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Volkswagen settles Dieselgate claim with local owners

By Tim Robson, 16 Sep 2019 Car News

Volkswagen settles Dieselgate claim with local owners

Up to 100,000 Australian VW, Skoda and Audi owners can expect small payment after company settles class action

Volkswagen Australia has agreed to settle a large class action brought against it by owners of cars affected by the company’s diesel emissions scandal, which broke back in 2015.

The settlement, which is yet to be approved at a federal court level, will equate to between $87 and $127 million across the VW, Audi and Skoda brands.

It means that 100,000 owners of cars that use VW’s EA189 diesel engine are in line to receive a payment that Volkswagen says will average $1400 per car.

More Dieselgate news

The action was precipitated by admissions at a global level from both Volkswagen and Audi that emissions test-defeating devices were potentially fitted to around 100,000 diesel-powered Volkswagen Group vehicles in Australia, and some 11 million vehicles worldwide.

However, the local settlement is predicated on a no-admission basis from Volkswagen Australia.

 “This is a significant step towards fully resolving the diesel lawsuits in Australia, subject to approval by the Federal Court of Australia,” said VW in a statement. “Volkswagen views the in-principle settlements as a further step towards overcoming the diesel issue.”

Volkswagen Australia's statement in full

A copy of the original diesel emissions notice from VW Australia in 2015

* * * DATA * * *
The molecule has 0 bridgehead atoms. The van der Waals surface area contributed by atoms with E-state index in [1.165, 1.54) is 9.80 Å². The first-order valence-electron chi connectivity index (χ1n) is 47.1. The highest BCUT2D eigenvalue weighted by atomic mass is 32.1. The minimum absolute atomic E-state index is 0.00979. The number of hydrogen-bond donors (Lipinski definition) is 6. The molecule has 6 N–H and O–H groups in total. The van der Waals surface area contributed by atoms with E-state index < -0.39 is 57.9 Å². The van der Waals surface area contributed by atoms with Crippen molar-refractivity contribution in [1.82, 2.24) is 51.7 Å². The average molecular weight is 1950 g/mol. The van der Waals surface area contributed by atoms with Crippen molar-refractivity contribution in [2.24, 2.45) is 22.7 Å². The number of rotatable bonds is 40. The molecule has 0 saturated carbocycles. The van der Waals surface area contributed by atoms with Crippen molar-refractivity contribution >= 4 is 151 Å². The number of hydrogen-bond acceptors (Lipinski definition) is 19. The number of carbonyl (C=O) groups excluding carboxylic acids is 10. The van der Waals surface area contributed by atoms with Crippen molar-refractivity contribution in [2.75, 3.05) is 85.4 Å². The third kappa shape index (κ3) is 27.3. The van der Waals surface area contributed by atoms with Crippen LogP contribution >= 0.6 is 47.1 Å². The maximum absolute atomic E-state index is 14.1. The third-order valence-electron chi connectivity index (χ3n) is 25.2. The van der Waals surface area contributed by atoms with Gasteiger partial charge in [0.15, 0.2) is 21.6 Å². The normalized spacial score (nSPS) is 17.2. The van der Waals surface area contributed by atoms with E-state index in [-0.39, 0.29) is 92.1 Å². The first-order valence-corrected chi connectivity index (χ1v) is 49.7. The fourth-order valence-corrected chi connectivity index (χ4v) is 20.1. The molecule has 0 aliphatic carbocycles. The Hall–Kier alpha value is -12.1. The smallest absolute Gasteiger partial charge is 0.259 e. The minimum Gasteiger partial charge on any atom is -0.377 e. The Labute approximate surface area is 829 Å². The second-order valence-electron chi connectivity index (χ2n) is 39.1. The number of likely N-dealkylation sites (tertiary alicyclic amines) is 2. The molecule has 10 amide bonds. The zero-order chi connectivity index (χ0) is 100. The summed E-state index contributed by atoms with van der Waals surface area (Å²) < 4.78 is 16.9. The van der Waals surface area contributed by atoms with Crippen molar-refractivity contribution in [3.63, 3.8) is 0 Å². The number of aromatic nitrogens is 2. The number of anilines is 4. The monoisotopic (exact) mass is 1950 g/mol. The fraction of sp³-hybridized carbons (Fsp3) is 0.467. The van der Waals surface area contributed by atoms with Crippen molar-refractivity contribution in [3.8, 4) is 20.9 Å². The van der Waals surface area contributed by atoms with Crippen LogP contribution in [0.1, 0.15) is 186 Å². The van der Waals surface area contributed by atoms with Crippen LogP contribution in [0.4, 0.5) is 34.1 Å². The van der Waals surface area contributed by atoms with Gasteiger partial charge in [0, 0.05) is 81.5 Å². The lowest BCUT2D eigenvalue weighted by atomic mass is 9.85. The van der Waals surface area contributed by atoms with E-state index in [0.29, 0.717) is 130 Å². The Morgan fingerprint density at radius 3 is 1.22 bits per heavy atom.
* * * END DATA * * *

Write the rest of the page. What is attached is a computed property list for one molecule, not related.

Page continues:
A spokesperson from Volkswagen told WhichCar it was unable to comment further, as the matter is still technically before the court.

MORE Owners don't deserve payouts, says Volkswagen

Five class actions were pending against VW, with the first from Sydney firm Bannister lodged in 2015.

“We are pleased to have achieved an outcome for Australian consumers, we would encourage those affected to come forward after the settlement has been approved by the court,” said Bannister Law in a statement.

Cars affected include the Golf, Polo, Jetta, Passat, Passat CC, Eos, Tiguan and Jetta, as well as the Skoda Octavia, Superb and Yeti, as well as the Audi A1, A3, A4, A5, A6, Q3, Q5 and TT.

More than 70,000 cars were recalled, with new software and, in some cases, minor mechanical updates installed.

In the US, the company agreed to buy back more than half a million affected cars, as well as agreeing to pay fines and claims totalling more than A$40 billion.

Forgiven and forgotten in the wake of Dieselgate?

Meanwhile, VW says that discussions regarding an in-principle settlement of a civil suit brought by the Australian Competition and Consumer Commission (ACCC) against the company are “close to finalisation and a resolution between the parties is expected shortly,” it said in a statement. 

Diesel-powered VW vehicles covered by the ACCC proceedings:

  • Amarok 2.0 litre – 2011 to 2012
  • Caddy 1.6 and 2.0 litre – 2010 to 2015
  • Eos 2.0 litre – 2009 to 2014
  • Golf 1.6 and 2.0 litre – 2009 to 2013
  • Jetta 1.6 and 2.0 litre – 2009 to 2015
  • Passat 2.0 litre – 2008 to 2015
  • Passat CC 2.0 litre – 2008 to 2012
  • Polo 1.6 litre – 2009 to 2014
  • Tiguan 2.0 litre – 2008 to 2015
  • CC 2.0 litre – 2011 to 2015

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